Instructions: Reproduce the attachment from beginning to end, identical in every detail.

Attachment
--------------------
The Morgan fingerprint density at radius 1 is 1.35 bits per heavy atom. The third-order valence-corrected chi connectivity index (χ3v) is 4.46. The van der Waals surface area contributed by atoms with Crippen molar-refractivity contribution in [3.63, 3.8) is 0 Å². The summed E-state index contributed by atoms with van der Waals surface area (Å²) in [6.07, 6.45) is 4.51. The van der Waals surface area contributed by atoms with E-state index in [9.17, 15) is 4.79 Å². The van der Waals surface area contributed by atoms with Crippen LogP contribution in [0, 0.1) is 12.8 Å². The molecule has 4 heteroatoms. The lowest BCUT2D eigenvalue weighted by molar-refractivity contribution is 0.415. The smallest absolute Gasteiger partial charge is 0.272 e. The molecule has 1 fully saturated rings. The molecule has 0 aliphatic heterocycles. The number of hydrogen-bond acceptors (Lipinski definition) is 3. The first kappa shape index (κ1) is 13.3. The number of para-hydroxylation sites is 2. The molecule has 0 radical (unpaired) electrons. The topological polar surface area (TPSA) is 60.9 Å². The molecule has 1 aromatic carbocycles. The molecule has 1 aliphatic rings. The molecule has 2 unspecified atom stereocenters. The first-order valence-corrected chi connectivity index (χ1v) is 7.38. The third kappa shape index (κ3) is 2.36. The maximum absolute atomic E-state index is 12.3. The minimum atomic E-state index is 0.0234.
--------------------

The Morgan fingerprint density at radius 1 is 1.35 bits per heavy atom. The third-order valence-corrected chi connectivity index (χ3v) is 4.46. The van der Waals surface area contributed by atoms with Crippen molar-refractivity contribution in [3.63, 3.8) is 0 Å². The summed E-state index contributed by atoms with van der Waals surface area (Å²) in [6.07, 6.45) is 4.51. The van der Waals surface area contributed by atoms with E-state index in [9.17, 15) is 4.79 Å². The van der Waals surface area contributed by atoms with Crippen LogP contribution in [0, 0.1) is 12.8 Å². The molecule has 4 heteroatoms. The lowest BCUT2D eigenvalue weighted by molar-refractivity contribution is 0.415. The smallest absolute Gasteiger partial charge is 0.272 e. The molecule has 1 fully saturated rings. The molecule has 0 aliphatic heterocycles. The number of hydrogen-bond acceptors (Lipinski definition) is 3. The first kappa shape index (κ1) is 13.3. The number of para-hydroxylation sites is 2. The molecule has 0 radical (unpaired) electrons. The topological polar surface area (TPSA) is 60.9 Å². The molecule has 1 aromatic carbocycles. The molecule has 1 aliphatic rings. The molecule has 2 unspecified atom stereocenters. The first-order valence-corrected chi connectivity index (χ1v) is 7.38. The third kappa shape index (κ3) is 2.36. The maximum absolute atomic E-state index is 12.3. The minimum atomic E-state index is 0.0234.